The Panama Canal was envisioned as a waterway to connect the Atlantic and Pacific Oceans hundreds of years before its construction. When official building began in the 19th century and continued into the 20th century, thousands of Francophone and Anglophone Caribbean people migrated as laborers to the canal zone. Dr. Kaysha Corinealdi joins us to talk about how their migration transformed Panamanian society and Panama's growing diaspora.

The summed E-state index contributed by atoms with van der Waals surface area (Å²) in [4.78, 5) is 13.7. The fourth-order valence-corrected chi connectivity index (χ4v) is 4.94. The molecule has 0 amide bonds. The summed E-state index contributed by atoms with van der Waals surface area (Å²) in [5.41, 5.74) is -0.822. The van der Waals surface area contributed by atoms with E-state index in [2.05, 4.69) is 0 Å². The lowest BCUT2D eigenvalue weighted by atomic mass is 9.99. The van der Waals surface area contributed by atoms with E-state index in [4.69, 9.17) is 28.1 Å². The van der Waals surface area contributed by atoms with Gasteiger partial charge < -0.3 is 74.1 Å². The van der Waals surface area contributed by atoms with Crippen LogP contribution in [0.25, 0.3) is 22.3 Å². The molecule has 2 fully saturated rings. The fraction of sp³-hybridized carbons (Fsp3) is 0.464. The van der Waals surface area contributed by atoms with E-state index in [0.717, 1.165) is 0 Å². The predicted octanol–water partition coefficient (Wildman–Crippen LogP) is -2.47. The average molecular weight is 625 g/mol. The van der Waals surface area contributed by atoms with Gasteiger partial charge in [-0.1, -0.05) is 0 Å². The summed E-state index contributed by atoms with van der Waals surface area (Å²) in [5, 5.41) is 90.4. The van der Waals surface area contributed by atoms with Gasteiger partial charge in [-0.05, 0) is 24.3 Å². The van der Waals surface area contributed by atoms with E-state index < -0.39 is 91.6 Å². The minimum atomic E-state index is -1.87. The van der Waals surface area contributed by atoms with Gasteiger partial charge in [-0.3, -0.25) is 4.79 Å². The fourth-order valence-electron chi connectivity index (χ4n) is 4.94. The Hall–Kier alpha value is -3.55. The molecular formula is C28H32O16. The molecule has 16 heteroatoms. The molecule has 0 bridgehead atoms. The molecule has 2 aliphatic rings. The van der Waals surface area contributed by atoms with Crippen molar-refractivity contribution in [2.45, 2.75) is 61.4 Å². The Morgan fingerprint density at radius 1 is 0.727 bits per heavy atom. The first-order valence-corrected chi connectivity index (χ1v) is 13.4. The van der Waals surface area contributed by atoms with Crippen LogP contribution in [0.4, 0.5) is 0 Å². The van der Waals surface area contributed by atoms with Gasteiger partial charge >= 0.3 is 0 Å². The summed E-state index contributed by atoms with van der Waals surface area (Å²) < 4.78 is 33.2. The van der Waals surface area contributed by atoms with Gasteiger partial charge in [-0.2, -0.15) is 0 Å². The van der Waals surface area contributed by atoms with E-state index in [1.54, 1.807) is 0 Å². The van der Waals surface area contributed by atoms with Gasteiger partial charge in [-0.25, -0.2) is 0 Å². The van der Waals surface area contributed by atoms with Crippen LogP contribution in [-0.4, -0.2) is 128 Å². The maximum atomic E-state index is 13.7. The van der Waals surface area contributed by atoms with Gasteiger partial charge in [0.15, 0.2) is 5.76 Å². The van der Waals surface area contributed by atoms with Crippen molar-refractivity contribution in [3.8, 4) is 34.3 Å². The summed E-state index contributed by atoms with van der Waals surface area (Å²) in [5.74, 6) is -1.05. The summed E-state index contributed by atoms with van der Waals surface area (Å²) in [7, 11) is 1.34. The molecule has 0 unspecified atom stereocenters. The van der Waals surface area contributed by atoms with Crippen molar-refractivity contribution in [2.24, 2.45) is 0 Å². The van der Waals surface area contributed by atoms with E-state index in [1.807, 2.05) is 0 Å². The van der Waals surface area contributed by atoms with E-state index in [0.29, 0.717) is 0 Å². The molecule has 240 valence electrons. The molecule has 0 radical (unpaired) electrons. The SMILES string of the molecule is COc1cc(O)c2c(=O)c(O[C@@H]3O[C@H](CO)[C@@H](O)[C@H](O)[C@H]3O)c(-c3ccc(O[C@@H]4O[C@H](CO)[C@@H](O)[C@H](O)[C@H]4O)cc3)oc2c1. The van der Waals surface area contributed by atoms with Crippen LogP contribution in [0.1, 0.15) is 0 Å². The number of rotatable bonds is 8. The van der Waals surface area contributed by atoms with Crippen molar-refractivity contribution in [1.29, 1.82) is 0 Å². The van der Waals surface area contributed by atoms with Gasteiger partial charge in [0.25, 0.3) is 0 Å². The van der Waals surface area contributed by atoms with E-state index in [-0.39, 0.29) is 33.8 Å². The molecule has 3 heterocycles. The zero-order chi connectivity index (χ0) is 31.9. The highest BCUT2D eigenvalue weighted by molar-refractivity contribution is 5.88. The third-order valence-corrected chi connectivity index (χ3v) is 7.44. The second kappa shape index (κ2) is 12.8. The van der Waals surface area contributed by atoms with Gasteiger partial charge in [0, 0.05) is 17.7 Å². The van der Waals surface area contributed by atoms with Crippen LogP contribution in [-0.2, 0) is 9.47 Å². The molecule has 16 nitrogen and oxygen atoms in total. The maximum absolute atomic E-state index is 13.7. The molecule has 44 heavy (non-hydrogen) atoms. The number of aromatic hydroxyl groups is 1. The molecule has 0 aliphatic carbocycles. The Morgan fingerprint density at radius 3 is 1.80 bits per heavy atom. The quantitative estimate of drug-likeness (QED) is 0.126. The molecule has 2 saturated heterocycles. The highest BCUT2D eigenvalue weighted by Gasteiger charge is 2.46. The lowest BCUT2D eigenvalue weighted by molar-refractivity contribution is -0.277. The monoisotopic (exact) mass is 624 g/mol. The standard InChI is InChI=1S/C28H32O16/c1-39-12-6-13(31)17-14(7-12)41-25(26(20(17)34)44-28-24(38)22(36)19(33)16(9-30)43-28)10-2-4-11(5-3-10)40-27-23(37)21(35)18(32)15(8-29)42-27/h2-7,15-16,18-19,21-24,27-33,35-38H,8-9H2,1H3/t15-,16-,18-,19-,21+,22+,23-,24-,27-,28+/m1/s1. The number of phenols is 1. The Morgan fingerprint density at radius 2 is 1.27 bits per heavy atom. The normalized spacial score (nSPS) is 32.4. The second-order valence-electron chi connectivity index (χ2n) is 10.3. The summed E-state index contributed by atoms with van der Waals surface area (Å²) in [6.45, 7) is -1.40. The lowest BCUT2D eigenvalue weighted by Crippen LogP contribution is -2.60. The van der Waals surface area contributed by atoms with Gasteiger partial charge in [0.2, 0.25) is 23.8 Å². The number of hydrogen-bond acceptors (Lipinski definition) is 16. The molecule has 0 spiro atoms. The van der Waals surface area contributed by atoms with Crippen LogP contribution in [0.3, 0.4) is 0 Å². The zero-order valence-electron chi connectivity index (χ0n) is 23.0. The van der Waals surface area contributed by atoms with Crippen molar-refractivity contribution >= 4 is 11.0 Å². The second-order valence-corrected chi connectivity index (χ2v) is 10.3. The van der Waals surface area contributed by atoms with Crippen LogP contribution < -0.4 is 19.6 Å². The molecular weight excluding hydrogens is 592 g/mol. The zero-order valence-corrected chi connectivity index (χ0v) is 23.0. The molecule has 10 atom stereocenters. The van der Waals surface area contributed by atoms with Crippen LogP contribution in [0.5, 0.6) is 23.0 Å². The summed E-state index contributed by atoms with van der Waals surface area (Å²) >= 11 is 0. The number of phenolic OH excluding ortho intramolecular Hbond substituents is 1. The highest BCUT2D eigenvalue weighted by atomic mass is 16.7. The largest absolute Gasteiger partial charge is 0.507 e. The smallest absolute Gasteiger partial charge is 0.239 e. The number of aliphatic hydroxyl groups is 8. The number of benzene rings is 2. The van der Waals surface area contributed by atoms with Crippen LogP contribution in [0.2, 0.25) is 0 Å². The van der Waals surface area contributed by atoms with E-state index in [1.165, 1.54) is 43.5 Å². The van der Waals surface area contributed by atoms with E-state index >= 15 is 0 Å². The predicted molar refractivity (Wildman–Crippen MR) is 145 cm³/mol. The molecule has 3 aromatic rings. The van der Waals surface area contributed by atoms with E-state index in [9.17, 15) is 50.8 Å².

Dr. Kaysha Corinealdi is an Assistant Professor of History at Emerson College. Her research and teaching interests include twentieth century histories of empire, migration, feminism, and Afro-diasporic activism in the Americas. Her forthcoming book, Panama in Black, centers the activism of Afro-Caribbean migrants and their descendants as they navigated practices and policies of anti-Blackness, xenophobia, denationalization, and white supremacy in Panama and the United States. Her research and reviews can also be found in the Caribbean Review of Gender Studies, the International Journal of Africana Studies, the Hispanic American Historical Review, and the Global South. Dr. Corinealdi’s research has been supported by the Mellon Foundation, the Institute for Citizens and Scholars, and the Hutchins Center for African and African American Research at Harvard University. Follow Dr. Corinealdi on Twitter.
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